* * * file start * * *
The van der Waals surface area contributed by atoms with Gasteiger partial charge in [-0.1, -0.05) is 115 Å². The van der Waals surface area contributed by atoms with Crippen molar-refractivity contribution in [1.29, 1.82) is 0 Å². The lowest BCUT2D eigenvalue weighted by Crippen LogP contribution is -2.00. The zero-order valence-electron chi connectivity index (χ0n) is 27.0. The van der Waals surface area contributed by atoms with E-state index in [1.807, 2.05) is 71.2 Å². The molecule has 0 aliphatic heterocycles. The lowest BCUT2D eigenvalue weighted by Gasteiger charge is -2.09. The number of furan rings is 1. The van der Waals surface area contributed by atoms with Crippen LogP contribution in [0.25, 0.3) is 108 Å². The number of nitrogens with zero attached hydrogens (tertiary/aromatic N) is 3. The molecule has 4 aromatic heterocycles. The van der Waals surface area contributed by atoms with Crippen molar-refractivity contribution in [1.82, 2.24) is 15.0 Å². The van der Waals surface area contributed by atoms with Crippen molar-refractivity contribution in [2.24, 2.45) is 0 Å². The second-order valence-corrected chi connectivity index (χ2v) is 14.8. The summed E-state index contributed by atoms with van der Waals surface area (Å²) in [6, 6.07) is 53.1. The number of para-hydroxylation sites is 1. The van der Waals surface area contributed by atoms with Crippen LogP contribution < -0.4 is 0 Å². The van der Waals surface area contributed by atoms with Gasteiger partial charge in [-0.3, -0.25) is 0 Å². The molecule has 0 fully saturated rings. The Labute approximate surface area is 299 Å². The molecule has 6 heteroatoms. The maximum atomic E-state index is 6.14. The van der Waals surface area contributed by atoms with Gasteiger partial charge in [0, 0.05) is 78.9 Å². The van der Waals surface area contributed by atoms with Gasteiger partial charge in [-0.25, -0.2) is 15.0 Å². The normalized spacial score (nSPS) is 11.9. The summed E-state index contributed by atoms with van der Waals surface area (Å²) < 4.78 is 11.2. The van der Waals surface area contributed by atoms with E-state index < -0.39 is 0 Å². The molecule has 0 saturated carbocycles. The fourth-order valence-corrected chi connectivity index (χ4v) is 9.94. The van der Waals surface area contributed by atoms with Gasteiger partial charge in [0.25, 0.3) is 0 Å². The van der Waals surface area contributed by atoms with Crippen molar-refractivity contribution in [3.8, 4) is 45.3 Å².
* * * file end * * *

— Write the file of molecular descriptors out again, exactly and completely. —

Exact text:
The van der Waals surface area contributed by atoms with Gasteiger partial charge in [-0.1, -0.05) is 115 Å². The van der Waals surface area contributed by atoms with Crippen molar-refractivity contribution in [1.29, 1.82) is 0 Å². The lowest BCUT2D eigenvalue weighted by Crippen LogP contribution is -2.00. The zero-order valence-electron chi connectivity index (χ0n) is 27.0. The van der Waals surface area contributed by atoms with E-state index in [1.807, 2.05) is 71.2 Å². The molecule has 0 aliphatic heterocycles. The lowest BCUT2D eigenvalue weighted by Gasteiger charge is -2.09. The number of furan rings is 1. The van der Waals surface area contributed by atoms with Crippen LogP contribution in [0.25, 0.3) is 108 Å². The number of nitrogens with zero attached hydrogens (tertiary/aromatic N) is 3. The molecule has 4 aromatic heterocycles. The van der Waals surface area contributed by atoms with Crippen molar-refractivity contribution in [1.82, 2.24) is 15.0 Å². The van der Waals surface area contributed by atoms with Crippen molar-refractivity contribution in [2.24, 2.45) is 0 Å². The second-order valence-corrected chi connectivity index (χ2v) is 14.8. The summed E-state index contributed by atoms with van der Waals surface area (Å²) in [6, 6.07) is 53.1. The number of para-hydroxylation sites is 1. The van der Waals surface area contributed by atoms with Crippen LogP contribution < -0.4 is 0 Å². The van der Waals surface area contributed by atoms with Gasteiger partial charge in [-0.3, -0.25) is 0 Å². The molecule has 0 fully saturated rings. The Labute approximate surface area is 299 Å². The molecule has 6 heteroatoms. The maximum atomic E-state index is 6.14. The van der Waals surface area contributed by atoms with Gasteiger partial charge in [0, 0.05) is 78.9 Å². The van der Waals surface area contributed by atoms with Gasteiger partial charge in [-0.25, -0.2) is 15.0 Å². The normalized spacial score (nSPS) is 11.9. The summed E-state index contributed by atoms with van der Waals surface area (Å²) < 4.78 is 11.2. The van der Waals surface area contributed by atoms with E-state index < -0.39 is 0 Å². The molecule has 0 saturated carbocycles. The fourth-order valence-corrected chi connectivity index (χ4v) is 9.94. The van der Waals surface area contributed by atoms with Gasteiger partial charge in [0.25, 0.3) is 0 Å². The van der Waals surface area contributed by atoms with Crippen molar-refractivity contribution in [3.8, 4) is 45.3 Å².